(Sometimes the ROI is never having to say you're sorry.)
5000 BC: Grog uses two sticks and four rocks to graph the upward trend in sales of his new invention, the wheel.
3200 BC: Sumerian analysts predict the world's use of letters will be greater than Mesopotamia's supply of clay tablets by 3,000BC. Analysts suggest something called "papyrus" may solve the problem.
44BC: Roman leader Caesar receives analysts’ prediction that March will be a "down month," but disregards the data.
1508: Michelangelo uses an advanced abacus to estimate the amount of paint needed to cover the Sistine Chapel.
1590: The Globe Theatre of London text mines peasants' comments after a play by a fellow named "Shakespeare" and decides to ask him to write more plays like the last one.
1908: Henry Ford conducts a What-If analysis that makes clear that limiting the Model-T to one color, black, is the best way to maximize profits.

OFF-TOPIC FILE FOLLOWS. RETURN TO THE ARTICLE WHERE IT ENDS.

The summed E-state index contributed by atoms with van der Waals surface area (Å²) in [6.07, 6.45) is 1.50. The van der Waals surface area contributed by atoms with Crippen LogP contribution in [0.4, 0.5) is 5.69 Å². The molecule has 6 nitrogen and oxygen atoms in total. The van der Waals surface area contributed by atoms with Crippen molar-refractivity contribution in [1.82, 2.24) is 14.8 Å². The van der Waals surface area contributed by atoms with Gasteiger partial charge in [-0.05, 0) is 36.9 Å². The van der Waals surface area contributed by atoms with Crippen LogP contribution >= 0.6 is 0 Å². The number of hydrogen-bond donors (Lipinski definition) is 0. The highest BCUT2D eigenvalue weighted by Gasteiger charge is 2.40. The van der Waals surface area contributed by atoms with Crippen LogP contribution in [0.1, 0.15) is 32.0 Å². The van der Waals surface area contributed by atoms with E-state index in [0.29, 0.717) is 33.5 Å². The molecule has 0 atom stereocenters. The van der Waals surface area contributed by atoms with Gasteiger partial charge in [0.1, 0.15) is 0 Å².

1962: The Beatles manager uses early marketing automation software to reveal that Ringo should not sing lead on "I Want to Hold Your Hand." John and Paul take over on the microphones.
1969: Woodstock ends in financial disaster after organizers rely on spreadsheets to estimate attendance. Hippies dance anyway.
1976: Analysts’ predictions that this will be the bicentennial of the United States are fulfilled. World gains sudden interest in the power of predictive analytics.
1976: SAS is formed and begins to give businesses The Power to Know.